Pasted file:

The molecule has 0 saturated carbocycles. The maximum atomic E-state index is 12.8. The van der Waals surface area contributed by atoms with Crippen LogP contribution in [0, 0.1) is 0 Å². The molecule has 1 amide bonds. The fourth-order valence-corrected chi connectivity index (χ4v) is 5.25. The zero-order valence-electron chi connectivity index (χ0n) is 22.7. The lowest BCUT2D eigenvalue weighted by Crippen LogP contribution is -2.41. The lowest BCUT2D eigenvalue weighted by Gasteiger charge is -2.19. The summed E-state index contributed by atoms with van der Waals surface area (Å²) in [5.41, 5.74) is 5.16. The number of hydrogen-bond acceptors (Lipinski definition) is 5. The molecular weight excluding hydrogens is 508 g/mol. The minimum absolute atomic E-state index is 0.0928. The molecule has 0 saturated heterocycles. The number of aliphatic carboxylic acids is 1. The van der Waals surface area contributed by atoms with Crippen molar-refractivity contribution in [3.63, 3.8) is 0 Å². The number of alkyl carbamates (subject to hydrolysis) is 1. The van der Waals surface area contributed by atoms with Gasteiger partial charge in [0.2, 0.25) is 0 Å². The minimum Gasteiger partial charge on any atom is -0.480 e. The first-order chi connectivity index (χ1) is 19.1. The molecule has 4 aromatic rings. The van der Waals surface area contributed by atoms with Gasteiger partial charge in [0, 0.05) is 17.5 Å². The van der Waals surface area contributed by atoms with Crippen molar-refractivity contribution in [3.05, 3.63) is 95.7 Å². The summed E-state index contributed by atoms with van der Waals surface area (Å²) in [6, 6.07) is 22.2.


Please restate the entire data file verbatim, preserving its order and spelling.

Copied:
The molecule has 0 saturated carbocycles. The maximum atomic E-state index is 12.8. The van der Waals surface area contributed by atoms with Crippen LogP contribution in [0, 0.1) is 0 Å². The molecule has 1 amide bonds. The fourth-order valence-corrected chi connectivity index (χ4v) is 5.25. The zero-order valence-electron chi connectivity index (χ0n) is 22.7. The lowest BCUT2D eigenvalue weighted by Crippen LogP contribution is -2.41. The lowest BCUT2D eigenvalue weighted by Gasteiger charge is -2.19. The summed E-state index contributed by atoms with van der Waals surface area (Å²) in [5.41, 5.74) is 5.16. The number of hydrogen-bond acceptors (Lipinski definition) is 5. The molecular weight excluding hydrogens is 508 g/mol. The minimum absolute atomic E-state index is 0.0928. The molecule has 0 saturated heterocycles. The number of aliphatic carboxylic acids is 1. The van der Waals surface area contributed by atoms with Crippen molar-refractivity contribution in [3.63, 3.8) is 0 Å². The number of alkyl carbamates (subject to hydrolysis) is 1. The van der Waals surface area contributed by atoms with Gasteiger partial charge in [0.2, 0.25) is 0 Å². The minimum Gasteiger partial charge on any atom is -0.480 e. The first-order chi connectivity index (χ1) is 19.1. The molecule has 4 aromatic rings. The van der Waals surface area contributed by atoms with Gasteiger partial charge in [0, 0.05) is 17.5 Å². The van der Waals surface area contributed by atoms with Crippen molar-refractivity contribution in [3.05, 3.63) is 95.7 Å². The summed E-state index contributed by atoms with van der Waals surface area (Å²) in [6, 6.07) is 22.2.